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Emerging Tech, Emerging Opportunities

Blockchain, IoT, and AI are here, but how do data experts use them in new business projects?

By Jeff Erickson

May/June 2019

Jerry Ward has always been a database tech geek. But for him the database was never an end in itself—it was a launchpad into interesting business use cases. “Even back when I was upgrading our company to version 6 of Oracle Database, I was also working on our build of Oracle Manufacturing and Oracle Financials in Oracle Forms,” he says.

Today the regular speaker at Oracle tech user groups, including Independent Oracle Users Group (IOUG) and ODTUG, still eschews “tech for tech’s sake,” instead continually exploring use cases where his data could be valuable to the business.

One of the ways Ward does this is by staying active in the Emerging Tech special interest group (SIG) of Oracle Application Users Group (OAUG). The members of this SIG are responsible for bringing use cases to explore. For example, “We know that with blockchain most of our members are still in the proof-of-concept stage, but we’ve seen where it’s starting to make sense,” he says. One Emerging Tech SIG member is from a company that makes high-end vitamins and serums and wants to track and prove its ingredients, and “in that case, it’s worth it to spend a lot per transaction to get the firepower that is needed for blockchain,” Ward says. Other members are from municipal governments that are interested in using blockchain to track property documents, he says. “But if you’re shipping thousands of low-cost commodity parts like calculators,” as one SIG member does, “the blockchain investment might not be worth it yet,” he adds.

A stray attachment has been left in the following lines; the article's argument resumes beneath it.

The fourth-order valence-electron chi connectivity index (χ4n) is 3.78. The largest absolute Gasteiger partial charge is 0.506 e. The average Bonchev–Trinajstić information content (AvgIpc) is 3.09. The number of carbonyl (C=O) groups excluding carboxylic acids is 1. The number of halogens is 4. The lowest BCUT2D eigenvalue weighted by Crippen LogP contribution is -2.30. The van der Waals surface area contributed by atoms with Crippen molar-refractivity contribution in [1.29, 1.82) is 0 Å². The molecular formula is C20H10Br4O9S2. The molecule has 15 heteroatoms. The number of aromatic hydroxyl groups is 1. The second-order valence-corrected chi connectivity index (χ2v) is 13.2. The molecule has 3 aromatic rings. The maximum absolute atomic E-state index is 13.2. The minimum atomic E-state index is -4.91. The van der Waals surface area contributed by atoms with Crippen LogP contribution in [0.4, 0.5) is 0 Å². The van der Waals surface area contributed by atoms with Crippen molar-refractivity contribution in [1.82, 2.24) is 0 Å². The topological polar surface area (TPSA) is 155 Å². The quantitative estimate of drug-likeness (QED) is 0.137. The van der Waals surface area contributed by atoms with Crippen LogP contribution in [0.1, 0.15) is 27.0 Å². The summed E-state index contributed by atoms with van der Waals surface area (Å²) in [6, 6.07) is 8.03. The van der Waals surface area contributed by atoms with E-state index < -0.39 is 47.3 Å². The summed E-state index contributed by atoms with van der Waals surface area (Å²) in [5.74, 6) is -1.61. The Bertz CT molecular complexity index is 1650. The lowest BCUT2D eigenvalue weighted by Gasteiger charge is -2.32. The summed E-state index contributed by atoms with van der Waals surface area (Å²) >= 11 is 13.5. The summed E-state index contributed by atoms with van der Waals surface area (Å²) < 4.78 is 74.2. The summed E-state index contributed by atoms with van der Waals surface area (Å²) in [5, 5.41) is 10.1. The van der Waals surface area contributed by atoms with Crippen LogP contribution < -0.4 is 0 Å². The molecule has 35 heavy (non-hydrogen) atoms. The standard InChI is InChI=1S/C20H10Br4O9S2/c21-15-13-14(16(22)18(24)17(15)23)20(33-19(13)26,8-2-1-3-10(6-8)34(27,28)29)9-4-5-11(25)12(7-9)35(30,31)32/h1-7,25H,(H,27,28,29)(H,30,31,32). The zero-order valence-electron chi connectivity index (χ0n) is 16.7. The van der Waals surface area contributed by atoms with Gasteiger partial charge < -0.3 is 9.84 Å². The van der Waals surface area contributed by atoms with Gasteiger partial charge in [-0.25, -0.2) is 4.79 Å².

IoT is further along, Ward says, citing a couple of use cases from the group. Ward’s partner in the Emerging Tech SIG, Hans Kolbe, brought a use case from German aluminum manufacturing companies he works with. “They need to track their actual costs in excruciating detail and do forecasting on the raw material cost and prices,” says Kolbe. That requires a combination of the IoT, big data, and Oracle Applications. “We’re thinking we can feed data directly to the apps, but we need to test it” and run it by SIG data experts such as Ward, Kolbe says.

Ward is also exploring IoT and Oracle Autonomous Data Warehouse. “We’re using IoT on the farm to measure animal health” and proactively order veterinary services, he says. The project uses tiny sensors in a cow’s stomach to catch health signals early. “We get information off the device and stream it through Oracle Event Hub Cloud Service and into an Oracle Autonomous Data Warehouse instance so we can do reporting and some predictive analytics,” he says. “Then we feed that into Oracle ERP Cloud [Oracle Enterprise Resource Planning Cloud] so we can schedule veterinarian visits, create billing events, and pass everything through in an automated fashion.”

Next Up: Artificial Intelligence

Ward says it’s important for people who work with data to keep up with the cloud and AI, because those technologies continue to create opportunities—with Oracle Autonomous Database being a prime example. “It’s getting easier every year to apply these technologies, because people have figured out what works and they’ve curated that and packaged it up into services, so now you can do one-click provisioning,” he says. “The exciting part is that you don’t have to be a data scientist to leverage machine learning, because Oracle is building the algorithms into SQL for you.”

A broader review of AI will be the focus of the OAUG Emerging Tech SIG this year, says Ward, including a look at how AI can piece together a coherent story in ever-shifting arenas such as trade compliance. Ward and Kolbe and their fellow SIG members want to see if AI can automate trade documents and trade compliance. “How can we combine publicly available data about current trade deals such as China/US or Brexit with searches of government websites and translate it down to the specific company needs?” asks Kolbe. But Kolbe admits that he’s coming at the problem completely from the business side. He’ll need help from Ward and other data experts to understand how to feed the AI algorithms what they need. “Multinationals want to learn about this,” says Kolbe. “There’s an enormous amount of time and money spent on it.”

And that spells opportunity for data experts who work to stay on top of the latest business use cases.

Next Steps

LEARN more about Oracle Intelligence Platform.

LEARN more about Oracle Autonomous Database.

TRY Oracle Autonomous Database.

Illustration by Wes Rowell